Four Recent Advances In Parenteral Drug Delivery Systems

Parenteral drug delivery systems introduce therapeutic substances by injection, infusion, and implantation into the body and controls. The action is systemic when introduced to the soft tissue or the vascular and muscular systems and local when injected into joints or organs. 

The discovery of new drugs required new ways to deliver drugs to target the intended organ, increase therapeutic benefits, provide sustained release, and improve safety to avoid organ damage.

This article discusses four advances in parenteral drug delivery systems.

  1. Emergency Delivery Through Intraosseous Access (IO)

The conventional approach to parenteral drug delivery is through intravenous lines using a standard needle or cannula inserted through the venous system. Critical patients who may not be in the medical setting, trauma patients, combat situations, or hospitalized patients where inserted lines no longer work can use intraosseous drug delivery for short durations. 

Many medical experts consider intraosseous infusions when immediate access to blood vessels in the hospital or pre-medical setting is required for its rapid effects. Any fluid or substance delivered by IV can be administered using IO. Practitioners can operate this device manually and administer it to children and adults safely. 

In this method, the needle penetrates the cortical tissue of the bone and injects fluids, drugs, and blood components directly into the medullary cavity. From here, it reaches the central circulation rapidly. IO is one option when a patent vein is difficult or when an out-of-hospital patient needs short-term access to medication. This emergency access is fast and easy to perform on

  • cardiac patients whose pulse may be thready or not easily palpable, 
  • trauma patients who may have lost a lot of blood,
  • adults and children with poor peripheral perfusion, and 
  • patients who have low blood pressure from any cause.

However, there are a few contraindications. These include long fractures, a previous bone surgery near the site, injury to the vena cava, skin injury at the injection site, and osteoporosis. Complications are uncommon.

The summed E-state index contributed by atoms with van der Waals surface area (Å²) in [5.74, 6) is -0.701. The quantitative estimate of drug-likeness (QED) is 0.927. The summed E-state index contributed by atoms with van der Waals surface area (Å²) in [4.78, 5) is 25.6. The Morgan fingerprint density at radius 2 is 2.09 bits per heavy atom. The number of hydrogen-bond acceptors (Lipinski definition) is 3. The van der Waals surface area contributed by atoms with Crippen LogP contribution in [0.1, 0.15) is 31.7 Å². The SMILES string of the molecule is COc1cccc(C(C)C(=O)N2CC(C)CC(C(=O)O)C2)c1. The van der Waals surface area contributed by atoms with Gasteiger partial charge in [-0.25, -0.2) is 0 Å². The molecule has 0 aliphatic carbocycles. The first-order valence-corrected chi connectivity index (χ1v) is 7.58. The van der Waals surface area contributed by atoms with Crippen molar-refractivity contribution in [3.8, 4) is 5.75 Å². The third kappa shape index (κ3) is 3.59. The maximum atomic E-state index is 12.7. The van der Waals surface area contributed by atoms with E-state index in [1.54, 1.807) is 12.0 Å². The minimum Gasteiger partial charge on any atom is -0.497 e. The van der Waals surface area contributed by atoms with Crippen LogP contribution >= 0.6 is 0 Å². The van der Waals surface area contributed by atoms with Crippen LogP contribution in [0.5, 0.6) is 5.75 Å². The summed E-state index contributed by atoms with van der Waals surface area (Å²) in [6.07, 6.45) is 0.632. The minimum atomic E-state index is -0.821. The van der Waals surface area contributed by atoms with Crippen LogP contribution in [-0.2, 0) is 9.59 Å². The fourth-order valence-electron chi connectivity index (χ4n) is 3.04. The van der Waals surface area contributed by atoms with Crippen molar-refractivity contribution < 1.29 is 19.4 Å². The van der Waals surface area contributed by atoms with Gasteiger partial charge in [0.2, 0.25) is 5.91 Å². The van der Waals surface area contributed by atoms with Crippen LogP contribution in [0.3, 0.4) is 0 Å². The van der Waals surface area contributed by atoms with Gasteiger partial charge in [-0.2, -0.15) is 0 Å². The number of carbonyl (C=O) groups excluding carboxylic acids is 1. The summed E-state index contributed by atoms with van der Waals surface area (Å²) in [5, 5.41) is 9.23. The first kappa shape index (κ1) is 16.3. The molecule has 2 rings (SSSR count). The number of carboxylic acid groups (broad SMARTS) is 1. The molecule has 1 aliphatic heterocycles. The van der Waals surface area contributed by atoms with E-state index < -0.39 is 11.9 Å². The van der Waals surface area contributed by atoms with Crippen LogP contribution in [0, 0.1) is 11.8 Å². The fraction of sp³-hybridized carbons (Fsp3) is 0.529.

Other factors like convenience, patient compliance, faster onset of effects, effectivity, and the need for preventive and therapeutic vaccines provided the need to launch more ways to deliver parenteral drugs. You’ll learn more about them later.

  • Novel Drug Delivery Systems (NDDS)

Biologic drugs increasingly use NDDS for passive or active cancer targeting, sustained release, and vaccine adjuvant. Because of how they’re engineered, certain drugs can be so specific to target only sick cells, leaving the healthy ones unharmed.

Aside from specificity, NDDS has other advantages: 

  • More consistent serum levels
  • Improve bioavailability
  • Reach stable therapeutic levels quicker
  • Less frequent dosing
  • Fewer side effects
  • Improve patient compliance for some devices

Biologic drugs use liposomes, nanoparticles, nanospheres, and other carriers to deliver parts of a cell or a drug into target organs or tumors. Implants and infusion devices are two types of NDDS for chronic diseases, addiction therapy, and oncology.

Solid implants are surgically sewn in the subcutaneous layer. It can be oval or cylindrical and contains the drug, usually without excipients. These implants are easy to set in place and ideal for steroids and naltrexone because of their slow absorption.

Other infusion devices apart from IO are implantable devices that a healthcare professional or patient can refill. The drugs are periodically released through three mechanisms: battery power, osmotic pressure, or vapor pressure.

  • Self-Injection Devices 

The prevalence of chronic diseases like diabetes and rheumatoid arthritis drives self-injection with pre-filled syringes and pens. The market for self-injection devices has increased because they’re easy to use and effective. These features are especially beneficial for patients who have certain types of cancers, autoimmune diseases, hormonal dysfunction, or in chronic pain.

Self-injection devices can be disposable or reusable. Some are wearable, have an auto-inject function, and are even needle-free. Using these devices properly has reduced hospital visits, improved compliance, and reduced costs.

With the predetermined dose, it’s a safe alternative and less likely to be abused. Manufacturers put a premium on accurate dosage, safety, ease of use, and making the experience as pain-free as possible.

In addition, pre-filled syringes also prevent different injuries in the hospital setting. Anytime a drug is drawn by syringe, injected, and disposed of, accidents can happen.

  • Wearables

Wearing your medication so your doctor gets a heads-up on your health status used to be science fiction. Now it’s a reality and has been for years. Wearable injectors, developed to increase patient comfort while being given long-acting drugs that are viscous, are beneficial to cancer patients.  


The recent advances in parenteral drug delivery systems have saved countless lives. The ease and speed of administering fluids, medicine, and blood components using intraosseous infusion have saved critically ill patients and trauma victims. NDDS, self-injection devices, and wearables have made the delivery of drugs efficient, improved bioavailability, improved compliance, and increased patient comfort.

Note:- Article is for general information purpose only. Before following any guide or link mentioned please consult your medical expert first.

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